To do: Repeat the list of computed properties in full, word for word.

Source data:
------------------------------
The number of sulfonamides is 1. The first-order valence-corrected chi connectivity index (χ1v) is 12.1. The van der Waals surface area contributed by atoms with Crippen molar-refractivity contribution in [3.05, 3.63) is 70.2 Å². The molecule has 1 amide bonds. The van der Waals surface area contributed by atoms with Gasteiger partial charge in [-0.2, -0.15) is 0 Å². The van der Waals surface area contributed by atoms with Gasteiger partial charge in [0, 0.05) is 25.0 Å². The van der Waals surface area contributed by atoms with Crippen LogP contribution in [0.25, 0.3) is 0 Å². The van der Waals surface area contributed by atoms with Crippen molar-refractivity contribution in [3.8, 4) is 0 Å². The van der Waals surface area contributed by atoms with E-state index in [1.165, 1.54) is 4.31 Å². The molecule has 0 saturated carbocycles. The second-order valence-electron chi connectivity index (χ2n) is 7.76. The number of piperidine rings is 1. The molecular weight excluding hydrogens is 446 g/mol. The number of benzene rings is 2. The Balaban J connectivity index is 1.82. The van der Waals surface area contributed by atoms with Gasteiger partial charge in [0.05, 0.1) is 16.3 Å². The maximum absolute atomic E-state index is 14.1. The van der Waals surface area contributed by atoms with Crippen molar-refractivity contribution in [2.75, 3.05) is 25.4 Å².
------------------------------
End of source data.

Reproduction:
The number of sulfonamides is 1. The first-order valence-corrected chi connectivity index (χ1v) is 12.1. The van der Waals surface area contributed by atoms with Crippen molar-refractivity contribution in [3.05, 3.63) is 70.2 Å². The molecule has 1 amide bonds. The van der Waals surface area contributed by atoms with Gasteiger partial charge in [-0.2, -0.15) is 0 Å². The van der Waals surface area contributed by atoms with Gasteiger partial charge in [0, 0.05) is 25.0 Å². The van der Waals surface area contributed by atoms with Crippen LogP contribution in [0.25, 0.3) is 0 Å². The van der Waals surface area contributed by atoms with Crippen molar-refractivity contribution in [3.8, 4) is 0 Å². The van der Waals surface area contributed by atoms with E-state index in [1.165, 1.54) is 4.31 Å². The molecule has 0 saturated carbocycles. The second-order valence-electron chi connectivity index (χ2n) is 7.76. The number of piperidine rings is 1. The molecular weight excluding hydrogens is 446 g/mol. The number of benzene rings is 2. The Balaban J connectivity index is 1.82. The van der Waals surface area contributed by atoms with Gasteiger partial charge in [0.05, 0.1) is 16.3 Å². The maximum absolute atomic E-state index is 14.1. The van der Waals surface area contributed by atoms with Crippen molar-refractivity contribution in [2.75, 3.05) is 25.4 Å².